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The Lady in the Palazzo: At Home in Umbria Hardcover – December 21, 2006
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From Publishers Weekly
Following A Thousand Days in Venice and A Thousand Days in Tuscany, de Blasi's new book, set in Orvieto, is ostensibly about her effort, with her Italian husband, first to find, then to renovate and at last to move into the ballroom of a splendid, dilapidated medieval palazzo. The renovation becomes an engrossing portrait of the town and some of its inhabitants. Nothing goes according to plan or schedule, but de Blasi uses the years (literally) of waiting to explore the life of the town, centering on the home-based caffé-kitchen of her friend Miranda and the caffé's patrons. De Blasi's exuberance and her American disregard of Italian class distinctions at times distress her new friends and also her husband, but eventually, almost by accident, she pulls off a coup of diplomatic détente just after they finally set up housekeeping in the palazzo. Vvid writing and an affectionate appreciation of the sounds, scenes and flavors of Italy, as well as of the somewhat eccentric Umbrians she meets, will charm lovers of that country. (Jan. 26)
Copyright © Reed Business Information, a division of Reed Elsevier Inc. All rights reserved.
In previous books having chronicled her emigration from St. Louis to Venice and her subsequent sojourn in Tuscany, chef and writer de Blasi pulls up stakes again and decamps to Umbria. Her first encounters with locals leave her wondering if Orvieto really is for her. Umbria, de Blasi contends, differs from other Italian provinces because it touches neither the sea nor another country. Its central location gives it characteristics of both north and south. Despite Umbria's singular physiography, Orvietans are even more guarded and distant than the neighboring Tuscans. After a few false starts, de Blasi and spouse settle into a decrepit palazzo of uncertain vintage. The owners promise renovation, but handshake agreements rarely turn out as either party might expect. The chef in de Blasi rebels at the compact kitchen with its tiny refrigerator, single-burner stove, and multiple microwave ovens. But the land's charms counterbalance these shortcomings. Mark Knoblauch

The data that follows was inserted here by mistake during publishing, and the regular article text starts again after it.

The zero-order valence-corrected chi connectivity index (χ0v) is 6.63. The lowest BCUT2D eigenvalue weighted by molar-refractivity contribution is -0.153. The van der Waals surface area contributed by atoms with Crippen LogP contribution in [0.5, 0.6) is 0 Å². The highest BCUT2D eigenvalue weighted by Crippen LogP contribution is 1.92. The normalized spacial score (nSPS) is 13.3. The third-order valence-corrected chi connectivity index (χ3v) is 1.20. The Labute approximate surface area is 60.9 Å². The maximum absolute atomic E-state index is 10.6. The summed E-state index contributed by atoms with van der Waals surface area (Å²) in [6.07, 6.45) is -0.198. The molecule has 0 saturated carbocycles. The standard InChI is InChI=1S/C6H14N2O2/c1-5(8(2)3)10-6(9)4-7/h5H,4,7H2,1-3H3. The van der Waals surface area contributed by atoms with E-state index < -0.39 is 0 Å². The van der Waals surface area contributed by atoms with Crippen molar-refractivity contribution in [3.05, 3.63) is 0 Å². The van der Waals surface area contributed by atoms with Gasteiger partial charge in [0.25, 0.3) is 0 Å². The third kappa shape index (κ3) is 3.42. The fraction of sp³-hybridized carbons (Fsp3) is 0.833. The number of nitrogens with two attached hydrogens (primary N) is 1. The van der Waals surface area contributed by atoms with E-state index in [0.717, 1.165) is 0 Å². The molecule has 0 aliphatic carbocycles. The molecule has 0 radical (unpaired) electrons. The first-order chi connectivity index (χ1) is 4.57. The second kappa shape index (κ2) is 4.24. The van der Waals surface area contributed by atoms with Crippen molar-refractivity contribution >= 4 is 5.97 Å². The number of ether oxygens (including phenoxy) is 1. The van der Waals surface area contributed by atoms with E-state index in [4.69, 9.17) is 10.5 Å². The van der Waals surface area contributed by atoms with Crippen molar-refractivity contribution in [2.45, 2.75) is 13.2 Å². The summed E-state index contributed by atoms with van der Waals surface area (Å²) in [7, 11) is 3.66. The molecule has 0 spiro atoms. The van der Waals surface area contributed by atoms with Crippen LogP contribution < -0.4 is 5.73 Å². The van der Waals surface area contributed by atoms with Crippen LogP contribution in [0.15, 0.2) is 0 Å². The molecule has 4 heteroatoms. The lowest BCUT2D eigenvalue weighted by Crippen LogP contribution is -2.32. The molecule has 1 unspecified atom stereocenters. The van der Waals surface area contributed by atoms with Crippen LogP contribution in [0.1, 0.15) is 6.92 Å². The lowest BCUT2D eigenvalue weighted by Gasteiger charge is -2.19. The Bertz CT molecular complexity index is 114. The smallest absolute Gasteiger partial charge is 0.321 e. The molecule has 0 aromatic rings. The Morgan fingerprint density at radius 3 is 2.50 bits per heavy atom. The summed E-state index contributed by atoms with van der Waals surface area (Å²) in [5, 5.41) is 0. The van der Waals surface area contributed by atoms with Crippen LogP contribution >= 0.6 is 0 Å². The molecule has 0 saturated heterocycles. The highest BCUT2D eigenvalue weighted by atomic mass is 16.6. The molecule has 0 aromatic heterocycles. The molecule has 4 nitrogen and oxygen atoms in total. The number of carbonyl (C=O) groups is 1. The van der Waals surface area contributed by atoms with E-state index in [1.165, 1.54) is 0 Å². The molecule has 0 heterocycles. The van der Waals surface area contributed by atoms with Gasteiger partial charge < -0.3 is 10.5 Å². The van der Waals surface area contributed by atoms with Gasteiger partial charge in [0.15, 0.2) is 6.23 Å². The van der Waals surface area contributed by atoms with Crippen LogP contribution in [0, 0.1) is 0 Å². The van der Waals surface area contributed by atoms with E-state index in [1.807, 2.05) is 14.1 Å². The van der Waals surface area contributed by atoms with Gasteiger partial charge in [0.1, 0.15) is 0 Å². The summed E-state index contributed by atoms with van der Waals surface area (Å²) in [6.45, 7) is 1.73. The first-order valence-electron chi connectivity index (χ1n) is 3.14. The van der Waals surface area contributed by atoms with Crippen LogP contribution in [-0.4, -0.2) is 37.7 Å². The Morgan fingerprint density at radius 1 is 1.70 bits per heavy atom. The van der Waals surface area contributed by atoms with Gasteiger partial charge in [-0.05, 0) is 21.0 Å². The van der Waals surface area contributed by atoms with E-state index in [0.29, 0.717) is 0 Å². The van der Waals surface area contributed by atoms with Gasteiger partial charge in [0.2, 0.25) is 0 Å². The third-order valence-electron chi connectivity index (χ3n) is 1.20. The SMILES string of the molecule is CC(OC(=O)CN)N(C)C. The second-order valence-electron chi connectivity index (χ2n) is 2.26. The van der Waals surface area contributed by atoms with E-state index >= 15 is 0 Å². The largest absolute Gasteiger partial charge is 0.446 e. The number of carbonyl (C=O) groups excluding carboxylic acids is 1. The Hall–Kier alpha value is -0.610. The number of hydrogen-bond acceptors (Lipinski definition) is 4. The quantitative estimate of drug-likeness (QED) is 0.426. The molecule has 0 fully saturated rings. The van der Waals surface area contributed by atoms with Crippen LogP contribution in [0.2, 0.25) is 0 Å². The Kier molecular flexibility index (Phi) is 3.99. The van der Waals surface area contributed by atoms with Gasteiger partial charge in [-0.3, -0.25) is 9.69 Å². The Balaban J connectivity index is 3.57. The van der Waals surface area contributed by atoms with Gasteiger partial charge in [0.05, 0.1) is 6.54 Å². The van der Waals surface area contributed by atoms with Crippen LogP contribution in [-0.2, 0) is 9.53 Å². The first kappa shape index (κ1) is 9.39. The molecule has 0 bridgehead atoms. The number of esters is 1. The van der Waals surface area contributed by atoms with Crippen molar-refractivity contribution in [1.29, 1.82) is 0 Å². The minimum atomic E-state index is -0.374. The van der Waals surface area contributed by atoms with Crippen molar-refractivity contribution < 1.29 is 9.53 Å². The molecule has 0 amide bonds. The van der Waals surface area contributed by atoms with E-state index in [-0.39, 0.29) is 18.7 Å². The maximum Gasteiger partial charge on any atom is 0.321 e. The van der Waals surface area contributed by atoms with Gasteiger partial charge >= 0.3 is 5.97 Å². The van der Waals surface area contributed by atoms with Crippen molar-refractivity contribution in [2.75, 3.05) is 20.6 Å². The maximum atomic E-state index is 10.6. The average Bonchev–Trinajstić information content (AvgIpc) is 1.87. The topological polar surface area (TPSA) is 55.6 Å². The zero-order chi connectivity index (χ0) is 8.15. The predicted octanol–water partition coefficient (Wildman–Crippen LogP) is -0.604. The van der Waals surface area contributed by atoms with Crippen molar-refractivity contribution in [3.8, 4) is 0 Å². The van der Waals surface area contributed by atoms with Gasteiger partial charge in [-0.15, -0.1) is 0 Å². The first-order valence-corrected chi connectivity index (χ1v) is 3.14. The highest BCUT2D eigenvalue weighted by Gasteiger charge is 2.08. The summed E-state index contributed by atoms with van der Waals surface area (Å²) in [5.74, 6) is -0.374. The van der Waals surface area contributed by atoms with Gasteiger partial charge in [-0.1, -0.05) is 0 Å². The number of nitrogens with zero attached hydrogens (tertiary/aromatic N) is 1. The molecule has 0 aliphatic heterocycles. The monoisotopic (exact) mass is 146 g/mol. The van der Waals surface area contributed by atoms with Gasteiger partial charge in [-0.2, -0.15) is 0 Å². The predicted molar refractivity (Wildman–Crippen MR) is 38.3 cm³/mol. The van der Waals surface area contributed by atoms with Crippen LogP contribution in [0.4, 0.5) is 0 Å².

Copyright © American Library Association. All rights reserved
Top customer reviews
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Otherwise, this is a beautiful book. I was expecting another thin offering written by an enthusiastic ex-pat with marginal writing skills and was pleasantly surprised to get pulled into a skillfully crafted narrative. In short, the author and her husband search for a home in Umbria and find it, but the struggle to make it their own is long one. Along the way they bring together a set of people from different classes of Umbrian society and ply them with food, color, and music. Also, along the way, the author did just what a good author should—she made me want to be there.
De Blasi is a first class observer of people and her descriptions of them are rich and earthy. She, herself, comes across as mildly eccentric and happy about it. She is willing to reveal some of her own personal insecurities, but does not dwell on them, which i found to be an endearing trait. As the work progresses, she introduces other mild eccentrics, each with their own beauty, scars, and weaknesses. In the end, she brings the reader to a dinner party in their remodeled home (the ancient ballroom of a noble family near the duomo in Orvieto) and seats them around a table with pineapple legs. Around that table are a collection of persons that she was warned could not be brought together in Umbria...ooops.
All in all, a good read.
Moving on to her earlier book about Venice.
I was totally captivated by Marlena's struggle to fit in with her new neighbors. Fernando seems to provide minimal assistance. Also thrilled that Barlozzo appears in this book - he is such an endearing character!
This book brought me to tears several times. Few books compel me to keep reading without a break until they are over. This was definitely one of those books. Days later I can close my eyes and picture scenes from the book, her writing is so vivid. My guess is that Marlena and Fernando will make another move before too long - they are both restless characters. Even if they stay put for a while, surely the story will be just as riveting. I eagerly look forward to the next chapter in their journey